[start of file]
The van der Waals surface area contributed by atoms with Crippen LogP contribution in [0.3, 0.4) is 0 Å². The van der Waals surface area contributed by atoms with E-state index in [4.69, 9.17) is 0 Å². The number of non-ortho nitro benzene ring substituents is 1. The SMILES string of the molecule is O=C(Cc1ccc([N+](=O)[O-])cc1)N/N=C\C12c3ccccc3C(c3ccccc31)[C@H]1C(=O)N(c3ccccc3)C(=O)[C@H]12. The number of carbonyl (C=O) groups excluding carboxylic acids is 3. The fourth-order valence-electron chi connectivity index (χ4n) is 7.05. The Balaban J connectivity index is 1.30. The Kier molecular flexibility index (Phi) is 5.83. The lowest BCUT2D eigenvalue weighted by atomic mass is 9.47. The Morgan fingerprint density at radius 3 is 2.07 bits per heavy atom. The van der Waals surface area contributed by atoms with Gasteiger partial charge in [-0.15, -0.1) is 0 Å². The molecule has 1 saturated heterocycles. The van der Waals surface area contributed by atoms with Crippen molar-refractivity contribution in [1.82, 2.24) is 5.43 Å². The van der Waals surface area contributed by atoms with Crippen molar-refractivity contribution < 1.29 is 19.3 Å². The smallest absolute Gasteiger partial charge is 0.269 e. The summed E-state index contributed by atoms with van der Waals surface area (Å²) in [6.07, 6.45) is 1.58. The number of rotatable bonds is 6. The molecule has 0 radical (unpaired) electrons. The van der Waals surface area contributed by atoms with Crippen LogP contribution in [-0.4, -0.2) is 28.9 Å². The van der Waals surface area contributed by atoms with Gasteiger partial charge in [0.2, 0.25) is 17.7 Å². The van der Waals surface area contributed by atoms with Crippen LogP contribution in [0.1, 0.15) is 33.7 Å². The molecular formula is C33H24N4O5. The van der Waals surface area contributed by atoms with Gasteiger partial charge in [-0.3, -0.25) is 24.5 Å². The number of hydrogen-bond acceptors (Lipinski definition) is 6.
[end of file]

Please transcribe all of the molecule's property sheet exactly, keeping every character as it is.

The van der Waals surface area contributed by atoms with Crippen LogP contribution in [0.3, 0.4) is 0 Å². The van der Waals surface area contributed by atoms with E-state index in [4.69, 9.17) is 0 Å². The number of non-ortho nitro benzene ring substituents is 1. The SMILES string of the molecule is O=C(Cc1ccc([N+](=O)[O-])cc1)N/N=C\C12c3ccccc3C(c3ccccc31)[C@H]1C(=O)N(c3ccccc3)C(=O)[C@H]12. The number of carbonyl (C=O) groups excluding carboxylic acids is 3. The fourth-order valence-electron chi connectivity index (χ4n) is 7.05. The Balaban J connectivity index is 1.30. The Kier molecular flexibility index (Phi) is 5.83. The lowest BCUT2D eigenvalue weighted by atomic mass is 9.47. The Morgan fingerprint density at radius 3 is 2.07 bits per heavy atom. The van der Waals surface area contributed by atoms with Gasteiger partial charge in [-0.15, -0.1) is 0 Å². The molecule has 1 saturated heterocycles. The van der Waals surface area contributed by atoms with Crippen molar-refractivity contribution in [1.82, 2.24) is 5.43 Å². The van der Waals surface area contributed by atoms with Crippen molar-refractivity contribution < 1.29 is 19.3 Å². The smallest absolute Gasteiger partial charge is 0.269 e. The summed E-state index contributed by atoms with van der Waals surface area (Å²) in [6.07, 6.45) is 1.58. The number of rotatable bonds is 6. The molecule has 0 radical (unpaired) electrons. The van der Waals surface area contributed by atoms with Crippen LogP contribution in [-0.4, -0.2) is 28.9 Å². The van der Waals surface area contributed by atoms with Gasteiger partial charge in [0.2, 0.25) is 17.7 Å². The van der Waals surface area contributed by atoms with Crippen LogP contribution in [0.1, 0.15) is 33.7 Å². The molecular formula is C33H24N4O5. The van der Waals surface area contributed by atoms with Gasteiger partial charge in [-0.3, -0.25) is 24.5 Å². The number of hydrogen-bond acceptors (Lipinski definition) is 6.